Rather than simply imposing sanctions on entities that OCR finds have violated HIPAA Privacy Rules, OCR takes an active role in working with the entities investigated to reform practices that do not comply with HIPAA regulations. In more than 24,047 cases, OCR resolved the matters by identifying and assisting with implementing corrective practices to ensure that the same violations do not repeat themselves.(6)

 

Just because OCR responds to a complaint or initiates an investigation on its own accord does not mean the entity being investigated is assumed to be in noncompliance with HIPAA. In fact, in 10,928 cases investigated by OCR, it was determined that no HIPAA violation occurred and no corrective action was taken. In addition, OCR can respond to a complaint without necessarily undertaking an investigation of the entity. Indeed, in 11,701 cases, OCR responded to a complaint by providing compliance advice to the entity without formally investigating the entity.

 

OCR is not always able to intervene, even if there is a perceived HIPAA violation. In 73,288 cases, OCR determined that no investigation or action could be taken because OCR did not have the jurisdiction to investigate the entity subjected to the complaint or the perceived privacy violation was simply not covered under HIPAA. For example, OCR will not have the jurisdiction to investigate if a complaint was not timely filed or the entity named in the complaint is not one of the entities covered by HIPAA.

 

In 2014, OCR reported that four percent of cases investigated resulted in a finding of no violation, and only seven percent of cases investigated resulted in a corrective action. This shows that the vast majority of cases reported to OCR or investigated on its own behalf, result in some sort of resolution or technical assistance on the part of OCR to the covered entity rather than corrective action or some sort of penalty. 2014 saw the lowest total number and percentage of cases investigated by OCR resulting in a corrective action since the start of enforcement of HIPAA Privacy Rules.

 

In some cases, OCR will refer a case to the Department of Justice (DOJ) if it suspects that criminal activity is involved in the HIPAA violation. So far, this has occurred in only 566 cases.

 

As of 2014, the most common issues subject of investigated cases which resulted in some form of corrective action by OCR include impermissible use and disclosures, safeguards, administrative issues, access and technical safeguards.(6)

 

Resolution Agreements

 

OCR may elect to enter into a resolution agreement with an entity it has found to be in noncompliance of HIPAA regulations. The U.S. Department of Health and Human Services (HHS) signs off on the agreement along with the noncomplying entity. The resolution agreement will typically consist of obligations and reporting requirements that the covered entity will have to meet in order to avoid any penalties levied by OCR for its HIPAA violation(s). The monitoring period under the resolution agreement usually lasts for three years. Monitoring responsibilities are undertaken by HHS, with whom the covered entity will be communicating.(7)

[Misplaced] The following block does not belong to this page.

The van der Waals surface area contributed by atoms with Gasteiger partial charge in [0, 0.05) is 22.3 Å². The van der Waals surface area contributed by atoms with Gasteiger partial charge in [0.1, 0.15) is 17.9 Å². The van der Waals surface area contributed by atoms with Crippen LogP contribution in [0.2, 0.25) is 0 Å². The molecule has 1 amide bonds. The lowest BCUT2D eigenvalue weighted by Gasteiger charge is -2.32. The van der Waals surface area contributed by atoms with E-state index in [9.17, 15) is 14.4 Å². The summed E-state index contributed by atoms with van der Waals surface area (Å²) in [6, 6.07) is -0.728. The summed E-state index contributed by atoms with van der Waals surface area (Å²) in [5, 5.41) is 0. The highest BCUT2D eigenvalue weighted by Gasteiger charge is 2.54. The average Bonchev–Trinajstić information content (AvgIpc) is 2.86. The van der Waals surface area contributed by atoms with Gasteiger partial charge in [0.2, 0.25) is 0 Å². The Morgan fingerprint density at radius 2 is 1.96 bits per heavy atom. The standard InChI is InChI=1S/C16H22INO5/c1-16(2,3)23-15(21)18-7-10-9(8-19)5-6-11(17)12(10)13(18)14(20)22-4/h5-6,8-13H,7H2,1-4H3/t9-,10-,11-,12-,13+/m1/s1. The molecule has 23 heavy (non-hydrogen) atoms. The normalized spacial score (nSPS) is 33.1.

Although resolution agreements can be an option offered by OCR in lieu of imposing a monetary fine against the covered entity, resolution agreements may also require the payment of a certain amount by the covered entity. After entering into the resolution agreement, if the covered entity fails to comply with the obligations imposed by HHS, a civil monetary penalty can result.

 

 

HIPAA Violation Fines and Penalties

 

In today’s world, the personal health information of patients is in some ways harder to protect than ever before. Whether it is a computer hacker attempting to hijack a hospital’s records or an employee stealing the information for identity theft purposes, keeping a patient’s personal information confidential is a top priority for any healthcare organization. With the introduction of the Health Insurance Portability and Accountability Act in 1996, it has become easier to safeguard information as well as who is given access to the information. But despite this, numerous healthcare providers still violate HIPAA on a regular basis, prompting many different types of fines and other penalties to be enforced.(8)

 

Application of HIPAA Fines and Penalties

 

Applying to healthcare providers, health plans, healthcare clearinghouses, and other Covered Entities as well as Business Associates of Covered Entities, the Office for Civil Rights of the U.S. Department of Health and Human Services enforces various levels of fines and violations on those who fail to comply with HIPAA rules. Based on changes made to the Health Information Technology for Economic and Clinical Health Act, the fines and penalties have been updated to reflect the seriousness of certain violations. The purpose of the penalties is to not only act as a deterrent, but also hold violators accountable for their actions. While some violators claim ignorance of HIPAA rules, that defense is by no means a way to avoid fines and penalties. However, in some cases it may affect the level of fines and penalties imposed, depending upon the circumstances of the individual case.(8)

 

HIPAA Penalty Structure